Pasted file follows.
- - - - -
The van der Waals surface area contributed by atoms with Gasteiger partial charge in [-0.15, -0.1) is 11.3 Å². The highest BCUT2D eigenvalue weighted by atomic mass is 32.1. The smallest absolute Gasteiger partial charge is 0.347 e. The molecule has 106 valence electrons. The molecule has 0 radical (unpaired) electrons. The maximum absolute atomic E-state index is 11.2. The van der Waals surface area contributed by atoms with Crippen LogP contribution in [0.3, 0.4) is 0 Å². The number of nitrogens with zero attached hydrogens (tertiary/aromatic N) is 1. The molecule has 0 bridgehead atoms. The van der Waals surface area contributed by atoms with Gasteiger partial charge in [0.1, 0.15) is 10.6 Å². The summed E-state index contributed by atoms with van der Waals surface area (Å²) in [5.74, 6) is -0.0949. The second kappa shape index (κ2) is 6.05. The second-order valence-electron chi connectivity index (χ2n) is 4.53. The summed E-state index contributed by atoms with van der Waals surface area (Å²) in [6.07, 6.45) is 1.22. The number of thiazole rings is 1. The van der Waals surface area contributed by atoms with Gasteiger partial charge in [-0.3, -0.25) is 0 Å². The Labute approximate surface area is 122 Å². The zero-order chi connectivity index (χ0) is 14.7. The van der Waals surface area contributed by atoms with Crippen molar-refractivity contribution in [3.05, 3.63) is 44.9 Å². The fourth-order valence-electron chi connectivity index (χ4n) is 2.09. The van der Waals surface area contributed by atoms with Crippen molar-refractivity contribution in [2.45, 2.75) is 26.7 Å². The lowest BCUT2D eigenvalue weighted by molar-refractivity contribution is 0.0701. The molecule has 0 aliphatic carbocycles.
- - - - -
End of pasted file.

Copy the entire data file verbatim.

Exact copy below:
The van der Waals surface area contributed by atoms with Gasteiger partial charge in [-0.15, -0.1) is 11.3 Å². The highest BCUT2D eigenvalue weighted by atomic mass is 32.1. The smallest absolute Gasteiger partial charge is 0.347 e. The molecule has 106 valence electrons. The molecule has 0 radical (unpaired) electrons. The maximum absolute atomic E-state index is 11.2. The van der Waals surface area contributed by atoms with Crippen LogP contribution in [0.3, 0.4) is 0 Å². The number of nitrogens with zero attached hydrogens (tertiary/aromatic N) is 1. The molecule has 0 bridgehead atoms. The van der Waals surface area contributed by atoms with Gasteiger partial charge in [0.1, 0.15) is 10.6 Å². The summed E-state index contributed by atoms with van der Waals surface area (Å²) in [5.74, 6) is -0.0949. The second kappa shape index (κ2) is 6.05. The second-order valence-electron chi connectivity index (χ2n) is 4.53. The summed E-state index contributed by atoms with van der Waals surface area (Å²) in [6.07, 6.45) is 1.22. The number of thiazole rings is 1. The van der Waals surface area contributed by atoms with Gasteiger partial charge in [-0.3, -0.25) is 0 Å². The Labute approximate surface area is 122 Å². The zero-order chi connectivity index (χ0) is 14.7. The van der Waals surface area contributed by atoms with Crippen molar-refractivity contribution in [3.05, 3.63) is 44.9 Å². The fourth-order valence-electron chi connectivity index (χ4n) is 2.09. The van der Waals surface area contributed by atoms with Crippen molar-refractivity contribution in [2.45, 2.75) is 26.7 Å². The lowest BCUT2D eigenvalue weighted by molar-refractivity contribution is 0.0701. The molecule has 0 aliphatic carbocycles.